Government Jobs Are Not Necessarily NAP Violations

I like Rothbard’s position that it is morally permissible to work for the government in an industry that has been monopolized and would exist in the free market. I would like that to be true, because otherwise the State has the ability to make it immoral to practice certain trades or it is entirely permissible to work in an artificial field supported entirely by the State’s existence. But the NAP doesn’t care what I would like, and it doesn’t care really what is moral; it only cares what is initiation of force. In my opinion, a Rothbard approved State job is morally distinct from taking a State job that is not artificially monopolized. But that has nothing to do with whether or not it violates the NAP. Lots of things I don’t like violate the NAP, and unless you are a very specific type of heinous individual lots of things you don’t like violate the NAP too.

Clearly, you can’t violate the NAP just because someone is paying you, so government jobs that are inherently NAP violations, or whose functions involve initiatory force are always NAP violations. Therefore it always violates the NAP to be a cop, tax collector (including positions like DMV clerks and other licensing bureaus), or zoning enforcement agent.

Working for the State is: 1) doing work and 2) taking FRNs (Federal Reserve Notes) and other assets from the State. Work can be either a NAP violation or not a NAP violation. If the particular position involves no NAP violations, then the pertinent issue is whether or not it violates the NAP to accept FRNs and other assets from the State.
The State is a group of people who acquire everything they possess, at least in their capacity as a member of this gang, via theft. But it is not always a NAP violation to take FRNs from the State. Some DMVs only take paper FRNs for certain transactions. So if you a DMV agent a $20 and a $10 and they hand you back $5 you are literally taking money from State, but it is obvious why this isn’t a NAP violation. You are very literally getting your own FRNs back. If you have a W-2 job then every paycheck the IRS steals some of you FRNs and at the beginning of the next year it sometimes finds that it took more of your FRNs than it decided you “owe” it, so it sends you the balance. The only difference between this and the previous example is timing. The NAP says nothing about timing other than that you can’t initiate. The NAP does not set up a statute of limitations or commingling requirements. With change from a State cashier, the FRNs are a reduction in what is being stolen from you, but they are not literally the same FRNs the state agents took from you because FRNs are fungible. With a zero or net payor tax refund, the FRNs are a reduction in what is being stolen from you.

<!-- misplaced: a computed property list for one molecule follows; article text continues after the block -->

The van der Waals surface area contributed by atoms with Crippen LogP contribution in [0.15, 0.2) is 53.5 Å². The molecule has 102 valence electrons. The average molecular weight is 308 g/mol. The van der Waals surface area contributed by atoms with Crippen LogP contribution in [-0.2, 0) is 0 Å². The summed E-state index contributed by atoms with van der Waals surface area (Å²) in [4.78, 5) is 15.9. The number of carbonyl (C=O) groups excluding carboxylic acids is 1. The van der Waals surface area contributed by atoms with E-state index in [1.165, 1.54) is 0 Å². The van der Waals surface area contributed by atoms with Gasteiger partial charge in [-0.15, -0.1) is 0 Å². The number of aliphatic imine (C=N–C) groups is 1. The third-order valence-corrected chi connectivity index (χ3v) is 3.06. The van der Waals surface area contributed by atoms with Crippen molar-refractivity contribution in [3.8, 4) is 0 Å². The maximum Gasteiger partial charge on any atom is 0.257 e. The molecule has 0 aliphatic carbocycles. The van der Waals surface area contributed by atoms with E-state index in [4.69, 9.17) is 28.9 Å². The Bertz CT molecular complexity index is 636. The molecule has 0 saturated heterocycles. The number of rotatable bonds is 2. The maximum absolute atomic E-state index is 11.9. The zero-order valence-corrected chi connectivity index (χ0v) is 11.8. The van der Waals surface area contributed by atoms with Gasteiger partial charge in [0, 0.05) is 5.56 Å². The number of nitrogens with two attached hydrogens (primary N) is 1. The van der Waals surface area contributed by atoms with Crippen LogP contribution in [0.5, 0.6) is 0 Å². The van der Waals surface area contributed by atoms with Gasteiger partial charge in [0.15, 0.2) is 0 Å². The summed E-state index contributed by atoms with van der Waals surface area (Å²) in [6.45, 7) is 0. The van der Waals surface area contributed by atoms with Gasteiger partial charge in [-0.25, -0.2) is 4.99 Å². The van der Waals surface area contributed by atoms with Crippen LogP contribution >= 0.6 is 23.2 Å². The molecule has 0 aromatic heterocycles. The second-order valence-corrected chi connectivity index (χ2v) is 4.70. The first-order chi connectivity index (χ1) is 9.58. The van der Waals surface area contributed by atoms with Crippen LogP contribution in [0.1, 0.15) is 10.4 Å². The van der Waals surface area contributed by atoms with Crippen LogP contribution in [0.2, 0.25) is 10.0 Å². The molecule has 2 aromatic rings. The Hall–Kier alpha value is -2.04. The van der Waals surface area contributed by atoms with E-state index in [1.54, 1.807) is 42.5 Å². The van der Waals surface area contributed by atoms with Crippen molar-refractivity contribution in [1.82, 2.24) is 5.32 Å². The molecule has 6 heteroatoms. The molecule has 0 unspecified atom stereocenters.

But there is no bowl of cash somewhere that State agents put in and take out FRNs as they are stolen from and returned to you. What actually exists is an accumulation of everything that the state agents stole from everyone with the currency that was inflated into existence, and this is where the FRNs for your income tax refund come from. Just like the FRNs from your change at the DMV come from the register full of FRNs stolen from other people at the DMV. This is not stealing because the particular FRNs that were stolen from a particular person are non-identifiable and fungible. To say otherwise would mean that 1) you are responsible for recording the serial number of the FRNs you use to “pay” all taxes and 2) whoever ends up with those specific FRNs from circulation is guilty of possession of stolen property and must return them to anyone who paid those specific FRNs in taxes. This is absurd. When you receive FRNs from the State in a lesser or equal amount than they have stolen from you, you are receiving your own property back. If you are not a net tax victim, you are still overwhelmingly likely a net State victim. The insolvency of an aggressor is not the victim’s problem when they seek restitution.
If “State property” is identifiable to a specific rightful owner, then it would be theft to take it in restitution because the rightful owner does not owe you restitution- the State does. Otherwise, it is not inherently a NAP violation to take any “State property” in restitution for thefts or other aggressions that it has committed against you.
Monopolizing an industry is just one way in which the State can aggress against you, and so you can of course claim restitution in the form of a job in that industry if you so choose. I also think that it is unclear when an industry has been monopolized. If it is technically legal to operate in competition with the State agents, but they set artificial price floors that do not apply to themselves, regulations that they do not follow themselves, or even just give the product away to the point where it is creates an artificial price ceiling, has that industry been monopolized? Due to this unclarity I hesitate to draw this line.
It is not a NAP violation to take “State property” without otherwise violation the NAP. However, the fact that something is not a NAP violation does not make it moral or free from strategic problems.

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